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Lagos is the largest city in Nigeria, stretching from the Gulf of Guinea right across the Lagos Lagoon. In 1859 a small tract of land on Lagos Island was bequeathed by King Docemo of Lagos to the British Government principally for the recreation of the white settlers. It was on this land that the Lagos Racecourse was built, although this was only one of three designated uses of the land. The racecourse occupied the central part of the land, whilst to the south were cricket grounds nicknamed ‘Nigeria Oval’, while next to the cricket grounds there were football pitches.

I am grateful to David Copland for the scans of the extremely rare trophy shown to the right. It was contested at the Prince of Wales Meeting held at Easter 1925, and was awarded to the owner of Prophet, winner of the Lagos Race Club Plate. The meeting has organised to coincide with the visit of the future King Edward VIII, although he did not become King for almost 11 more years on 20th January 1936, and by 11th December 1936 he had abdicated.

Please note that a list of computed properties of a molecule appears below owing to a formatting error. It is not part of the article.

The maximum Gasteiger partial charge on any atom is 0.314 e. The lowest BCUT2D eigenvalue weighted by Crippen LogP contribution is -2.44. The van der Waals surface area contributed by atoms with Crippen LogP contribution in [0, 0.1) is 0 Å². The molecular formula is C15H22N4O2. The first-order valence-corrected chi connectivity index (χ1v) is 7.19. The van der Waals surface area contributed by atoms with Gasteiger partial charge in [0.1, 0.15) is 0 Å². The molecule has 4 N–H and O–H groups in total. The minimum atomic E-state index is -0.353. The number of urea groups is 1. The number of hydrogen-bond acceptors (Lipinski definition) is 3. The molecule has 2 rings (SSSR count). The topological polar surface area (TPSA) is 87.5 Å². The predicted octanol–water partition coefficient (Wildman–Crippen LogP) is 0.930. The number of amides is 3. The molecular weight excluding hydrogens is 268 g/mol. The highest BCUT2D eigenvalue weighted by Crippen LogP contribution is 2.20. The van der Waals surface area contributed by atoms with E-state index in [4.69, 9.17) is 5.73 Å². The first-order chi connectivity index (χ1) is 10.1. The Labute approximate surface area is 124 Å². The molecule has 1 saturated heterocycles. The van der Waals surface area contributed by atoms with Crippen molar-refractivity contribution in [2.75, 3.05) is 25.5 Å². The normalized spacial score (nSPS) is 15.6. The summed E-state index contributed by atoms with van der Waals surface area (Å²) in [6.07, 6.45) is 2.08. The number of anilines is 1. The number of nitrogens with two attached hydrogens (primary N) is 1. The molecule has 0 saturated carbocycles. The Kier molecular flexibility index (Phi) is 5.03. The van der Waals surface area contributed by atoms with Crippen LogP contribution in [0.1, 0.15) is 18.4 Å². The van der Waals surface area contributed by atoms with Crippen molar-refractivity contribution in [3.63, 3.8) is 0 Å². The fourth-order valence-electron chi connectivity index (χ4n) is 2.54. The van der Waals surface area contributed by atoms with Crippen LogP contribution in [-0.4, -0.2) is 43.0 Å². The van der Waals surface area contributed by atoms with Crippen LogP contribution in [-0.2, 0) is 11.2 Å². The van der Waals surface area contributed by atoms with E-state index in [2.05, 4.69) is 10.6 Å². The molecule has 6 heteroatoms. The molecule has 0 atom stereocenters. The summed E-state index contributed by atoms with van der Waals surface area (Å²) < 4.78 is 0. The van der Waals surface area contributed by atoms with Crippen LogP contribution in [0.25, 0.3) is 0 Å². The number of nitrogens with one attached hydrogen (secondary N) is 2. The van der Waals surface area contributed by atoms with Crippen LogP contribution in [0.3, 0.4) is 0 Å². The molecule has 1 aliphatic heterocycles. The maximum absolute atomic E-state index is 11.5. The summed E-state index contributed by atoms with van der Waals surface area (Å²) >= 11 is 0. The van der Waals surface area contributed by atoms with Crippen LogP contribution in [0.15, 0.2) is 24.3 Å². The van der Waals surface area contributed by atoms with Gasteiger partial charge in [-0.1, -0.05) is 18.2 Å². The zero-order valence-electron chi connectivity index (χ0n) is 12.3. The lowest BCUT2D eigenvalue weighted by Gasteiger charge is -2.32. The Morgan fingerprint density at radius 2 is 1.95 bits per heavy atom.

The racecourse was still operational in the late 1950’s, as evidenced by the 1955 Stewards badge shown below, and by the fact that a group of 6 Nigerian Dancers, wearing feathered head dresses, performed on the racecourse in front of the Queen and Duke of Edinburgh on their royal tour of Nigeria in February 1956. However, by 1972 the racecourse had certainly closed and the 35.8 acre site became the ceremonial ground called Tafawa Balewa Square.

Course today The racecourse had closed by the late 1960s.
If you have photos, postcards, racecards. badges, newspaper cuttings or book references about the old course, or can provide a photo of how the ground on which the old racecourse stood looks today, then email

ISBN 978-0-9957632-0-3

652 pages

774 former courses

ISBN 978-0-9957632-1-0

352 pages

400 former courses

ISBN 978-0-9957632-2-7

180 pages

140 former courses

ISBN 978-0-9957632-3-4

264 pages

235 former courses

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